It’s no surprise that the Lone Star State isn’t terribly fond of cannabis. After all, the state has a reputation for law and order, so being caught with even a small amount of THC-laden plant matter – with a few medical exemptions – can lead to some serious jail time and hefty fines. At the same time, the agriculture-friendly state has cleared the way for an active hemp cultivation program.
To bring together the world of enforcement and the worlds of farming, or at least the Departments of Public Safety, Agriculture, and State Health Services, Texas lawmakers have come up with a variety of policies and procedures governing what is acceptable and what isn’t in regards to cannabis use, possession, sales, testing and growing, including hemp-based products. This effort also removed hemp from the list of controlled substances, where it used to be next to “marihuana.”
One of these regulations requires QR codes to be placed on hemp CBD products as part of a set of packaging and labeling requirements. Producers/processors creating cannabinoid oil for wholesale distribution must register with the state and also be available for random testing.
The QR code/bar code needs to include information about the product name and what company produced it, as well as any details such as:
- Lot number and date of when it was grown and harvested
- Details about any manufacturer/processor if different than grower
- Estimated expiration date (about two years from being manufactured)
- Contact information including phone number and email
- A URL providing more information about the producer, processor or lab analysis.
- A Certificate of Analysis that the sample doesn’t include more than .3 percent of THC, by dry weight.
A wholesaler failing to follow these compliance rules, including a Texas CBD QR code, could face penalties if their products are found on store shelves.
Much the initial hemp regulations were created in 2018 with the approval of the federal Farm Bill, which classified hemp as a possible agricultural product. Texas clarified its stance and adopted its own hemp program in 2019, starting with defining hemp-based cannabinol oil. But the state continues to fine-tune other usages of CBD and hemp products.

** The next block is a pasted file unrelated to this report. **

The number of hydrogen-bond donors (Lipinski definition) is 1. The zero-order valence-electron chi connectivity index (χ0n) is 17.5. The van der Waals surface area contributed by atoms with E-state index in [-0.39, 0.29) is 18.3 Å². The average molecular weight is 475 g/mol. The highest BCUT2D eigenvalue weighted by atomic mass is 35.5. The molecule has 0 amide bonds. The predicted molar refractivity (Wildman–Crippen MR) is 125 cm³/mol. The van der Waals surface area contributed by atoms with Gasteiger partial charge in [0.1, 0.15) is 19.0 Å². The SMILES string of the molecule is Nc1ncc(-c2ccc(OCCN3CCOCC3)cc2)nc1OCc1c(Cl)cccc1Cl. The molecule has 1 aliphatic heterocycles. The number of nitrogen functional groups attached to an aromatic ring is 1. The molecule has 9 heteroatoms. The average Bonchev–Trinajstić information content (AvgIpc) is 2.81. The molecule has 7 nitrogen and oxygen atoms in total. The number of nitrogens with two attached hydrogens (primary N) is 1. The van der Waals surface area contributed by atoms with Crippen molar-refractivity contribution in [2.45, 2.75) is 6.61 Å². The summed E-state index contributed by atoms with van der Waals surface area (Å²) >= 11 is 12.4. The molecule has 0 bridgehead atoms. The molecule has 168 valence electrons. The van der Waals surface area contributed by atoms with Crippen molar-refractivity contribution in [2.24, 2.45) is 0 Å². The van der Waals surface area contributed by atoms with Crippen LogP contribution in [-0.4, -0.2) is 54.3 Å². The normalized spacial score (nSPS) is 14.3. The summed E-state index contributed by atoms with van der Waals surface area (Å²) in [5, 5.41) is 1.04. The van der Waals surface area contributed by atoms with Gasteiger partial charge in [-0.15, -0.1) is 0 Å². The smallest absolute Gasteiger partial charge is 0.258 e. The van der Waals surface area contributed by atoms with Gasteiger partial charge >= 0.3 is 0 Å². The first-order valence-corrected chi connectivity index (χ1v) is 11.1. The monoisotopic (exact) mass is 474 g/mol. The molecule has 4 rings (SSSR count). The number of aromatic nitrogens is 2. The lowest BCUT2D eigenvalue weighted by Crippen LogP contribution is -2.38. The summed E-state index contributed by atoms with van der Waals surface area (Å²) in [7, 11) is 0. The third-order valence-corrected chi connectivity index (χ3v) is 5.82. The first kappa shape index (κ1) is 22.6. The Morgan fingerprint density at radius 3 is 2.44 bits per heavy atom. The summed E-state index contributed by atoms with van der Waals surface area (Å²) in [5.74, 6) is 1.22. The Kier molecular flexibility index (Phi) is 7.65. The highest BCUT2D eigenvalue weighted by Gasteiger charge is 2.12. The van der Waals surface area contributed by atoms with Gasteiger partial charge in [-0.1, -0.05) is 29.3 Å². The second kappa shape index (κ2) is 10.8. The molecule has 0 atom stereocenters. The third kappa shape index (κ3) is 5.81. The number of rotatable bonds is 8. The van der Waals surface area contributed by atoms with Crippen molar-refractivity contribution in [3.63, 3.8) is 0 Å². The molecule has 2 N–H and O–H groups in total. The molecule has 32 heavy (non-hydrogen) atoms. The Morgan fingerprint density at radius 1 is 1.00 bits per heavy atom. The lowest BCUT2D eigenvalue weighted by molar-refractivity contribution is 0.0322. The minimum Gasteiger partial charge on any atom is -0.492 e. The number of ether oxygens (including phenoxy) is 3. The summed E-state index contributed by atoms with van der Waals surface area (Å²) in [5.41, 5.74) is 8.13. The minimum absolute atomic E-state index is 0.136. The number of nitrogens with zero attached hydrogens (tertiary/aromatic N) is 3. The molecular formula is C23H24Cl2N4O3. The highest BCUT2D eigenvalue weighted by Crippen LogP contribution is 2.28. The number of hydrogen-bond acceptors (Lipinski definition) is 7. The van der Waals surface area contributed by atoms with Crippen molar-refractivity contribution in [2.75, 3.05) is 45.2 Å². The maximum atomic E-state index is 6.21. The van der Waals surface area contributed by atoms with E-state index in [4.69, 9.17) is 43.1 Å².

For instance, in May, the state DHSH proposed updated rules for edible hemp products that took effect in July. These require retailers wanting to sell CBD hemp products to pay a $150 annual registration fee, and wholesalers of consumable products are required to include a Texas CBD QR code with similar language to labeling of CBD oil, such as the name of the company, any other ingredients, lab reports, and certification that any THC is under the .3 percent legal threshold.
While these rules govern hemp intended for consumption, such as in food, the state has been more strict with regulations for hemp and CBD products intended for smoking. Though cannabis users aren’t sure what the health benefits would be, since legal commercial hemp is so low in THC, the experience would likely be unsatisfying, the DHSH is trying to prevent retail sales regardless, fearing that unregulated CBD could be found in vape products at Texas retailers.
Some businesses have also been reportedly selling hemp flowers, with a warning saying “not intended for human consumption.”
This evolving process has generally been welcomed by the cannabis industry. Some felt that the state defining what constituted oil was a good start, but there were some gray areas in terms of consumable products, many of which have been clarified. There was also initial confusion for law enforcement, who were trained that the presence of any THC made an item illegal, even a trace amount. This resulted in seizures and fines for retailers who believed they were compliant.
Texas joins several other states in requiring QR code labeling of its hemp and cannabis products, including New York, California and Indiana.